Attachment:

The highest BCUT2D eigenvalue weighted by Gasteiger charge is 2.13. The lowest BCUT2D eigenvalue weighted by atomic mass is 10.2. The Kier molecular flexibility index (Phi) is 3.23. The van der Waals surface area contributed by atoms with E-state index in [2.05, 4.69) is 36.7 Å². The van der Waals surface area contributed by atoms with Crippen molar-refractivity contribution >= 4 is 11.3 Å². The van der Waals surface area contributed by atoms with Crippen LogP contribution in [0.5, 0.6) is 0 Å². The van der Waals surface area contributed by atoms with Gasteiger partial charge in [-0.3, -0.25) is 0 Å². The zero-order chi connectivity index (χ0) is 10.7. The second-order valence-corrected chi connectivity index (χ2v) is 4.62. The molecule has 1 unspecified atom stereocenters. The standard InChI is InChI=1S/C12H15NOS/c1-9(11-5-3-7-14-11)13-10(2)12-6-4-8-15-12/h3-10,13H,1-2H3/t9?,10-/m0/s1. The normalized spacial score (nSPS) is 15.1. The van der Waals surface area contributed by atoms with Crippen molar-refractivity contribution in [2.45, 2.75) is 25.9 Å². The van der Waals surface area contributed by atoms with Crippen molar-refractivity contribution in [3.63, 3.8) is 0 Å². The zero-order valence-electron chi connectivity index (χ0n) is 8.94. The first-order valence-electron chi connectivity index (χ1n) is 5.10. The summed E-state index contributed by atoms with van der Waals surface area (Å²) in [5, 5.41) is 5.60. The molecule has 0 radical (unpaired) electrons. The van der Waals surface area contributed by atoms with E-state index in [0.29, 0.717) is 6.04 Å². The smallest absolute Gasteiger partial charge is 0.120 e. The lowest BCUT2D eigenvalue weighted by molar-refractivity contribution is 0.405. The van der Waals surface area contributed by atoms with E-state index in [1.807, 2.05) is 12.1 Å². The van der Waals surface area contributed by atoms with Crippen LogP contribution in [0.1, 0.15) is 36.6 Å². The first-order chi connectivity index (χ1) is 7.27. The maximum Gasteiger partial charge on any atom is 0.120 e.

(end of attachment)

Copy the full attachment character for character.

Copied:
The highest BCUT2D eigenvalue weighted by Gasteiger charge is 2.13. The lowest BCUT2D eigenvalue weighted by atomic mass is 10.2. The Kier molecular flexibility index (Phi) is 3.23. The van der Waals surface area contributed by atoms with E-state index in [2.05, 4.69) is 36.7 Å². The van der Waals surface area contributed by atoms with Crippen molar-refractivity contribution >= 4 is 11.3 Å². The van der Waals surface area contributed by atoms with Crippen LogP contribution in [0.5, 0.6) is 0 Å². The van der Waals surface area contributed by atoms with Gasteiger partial charge in [-0.3, -0.25) is 0 Å². The zero-order chi connectivity index (χ0) is 10.7. The second-order valence-corrected chi connectivity index (χ2v) is 4.62. The molecule has 1 unspecified atom stereocenters. The standard InChI is InChI=1S/C12H15NOS/c1-9(11-5-3-7-14-11)13-10(2)12-6-4-8-15-12/h3-10,13H,1-2H3/t9?,10-/m0/s1. The normalized spacial score (nSPS) is 15.1. The van der Waals surface area contributed by atoms with Crippen molar-refractivity contribution in [2.45, 2.75) is 25.9 Å². The van der Waals surface area contributed by atoms with Crippen molar-refractivity contribution in [3.63, 3.8) is 0 Å². The zero-order valence-electron chi connectivity index (χ0n) is 8.94. The first-order valence-electron chi connectivity index (χ1n) is 5.10. The summed E-state index contributed by atoms with van der Waals surface area (Å²) in [5, 5.41) is 5.60. The molecule has 0 radical (unpaired) electrons. The van der Waals surface area contributed by atoms with E-state index in [0.29, 0.717) is 6.04 Å². The smallest absolute Gasteiger partial charge is 0.120 e. The lowest BCUT2D eigenvalue weighted by molar-refractivity contribution is 0.405. The van der Waals surface area contributed by atoms with E-state index in [1.807, 2.05) is 12.1 Å². The van der Waals surface area contributed by atoms with Crippen LogP contribution in [0.1, 0.15) is 36.6 Å². The first-order chi connectivity index (χ1) is 7.27. The maximum Gasteiger partial charge on any atom is 0.120 e.